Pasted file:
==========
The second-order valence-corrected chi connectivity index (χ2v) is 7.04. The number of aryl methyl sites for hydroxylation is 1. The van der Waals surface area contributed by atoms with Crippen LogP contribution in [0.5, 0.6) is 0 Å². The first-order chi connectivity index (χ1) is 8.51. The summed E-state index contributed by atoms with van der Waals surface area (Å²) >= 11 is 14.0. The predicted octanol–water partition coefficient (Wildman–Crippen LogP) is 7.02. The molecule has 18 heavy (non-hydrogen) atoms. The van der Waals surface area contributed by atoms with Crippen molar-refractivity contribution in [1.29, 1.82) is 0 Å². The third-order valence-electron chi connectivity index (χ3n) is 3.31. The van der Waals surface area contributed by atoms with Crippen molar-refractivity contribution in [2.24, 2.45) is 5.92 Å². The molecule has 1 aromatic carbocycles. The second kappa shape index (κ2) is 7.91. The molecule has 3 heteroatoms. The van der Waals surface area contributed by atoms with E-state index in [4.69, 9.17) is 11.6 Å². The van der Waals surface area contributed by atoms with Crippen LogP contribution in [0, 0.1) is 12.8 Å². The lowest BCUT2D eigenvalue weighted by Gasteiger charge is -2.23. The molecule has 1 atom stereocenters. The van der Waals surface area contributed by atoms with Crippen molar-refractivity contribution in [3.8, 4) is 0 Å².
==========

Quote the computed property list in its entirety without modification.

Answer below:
The second-order valence-corrected chi connectivity index (χ2v) is 7.04. The number of aryl methyl sites for hydroxylation is 1. The van der Waals surface area contributed by atoms with Crippen LogP contribution in [0.5, 0.6) is 0 Å². The first-order chi connectivity index (χ1) is 8.51. The summed E-state index contributed by atoms with van der Waals surface area (Å²) >= 11 is 14.0. The predicted octanol–water partition coefficient (Wildman–Crippen LogP) is 7.02. The molecule has 18 heavy (non-hydrogen) atoms. The van der Waals surface area contributed by atoms with Crippen molar-refractivity contribution in [1.29, 1.82) is 0 Å². The third-order valence-electron chi connectivity index (χ3n) is 3.31. The van der Waals surface area contributed by atoms with Crippen molar-refractivity contribution in [2.24, 2.45) is 5.92 Å². The molecule has 1 aromatic carbocycles. The second kappa shape index (κ2) is 7.91. The molecule has 3 heteroatoms. The van der Waals surface area contributed by atoms with E-state index in [4.69, 9.17) is 11.6 Å². The van der Waals surface area contributed by atoms with Crippen LogP contribution in [0, 0.1) is 12.8 Å². The lowest BCUT2D eigenvalue weighted by Gasteiger charge is -2.23. The molecule has 1 atom stereocenters. The van der Waals surface area contributed by atoms with Crippen molar-refractivity contribution in [3.8, 4) is 0 Å².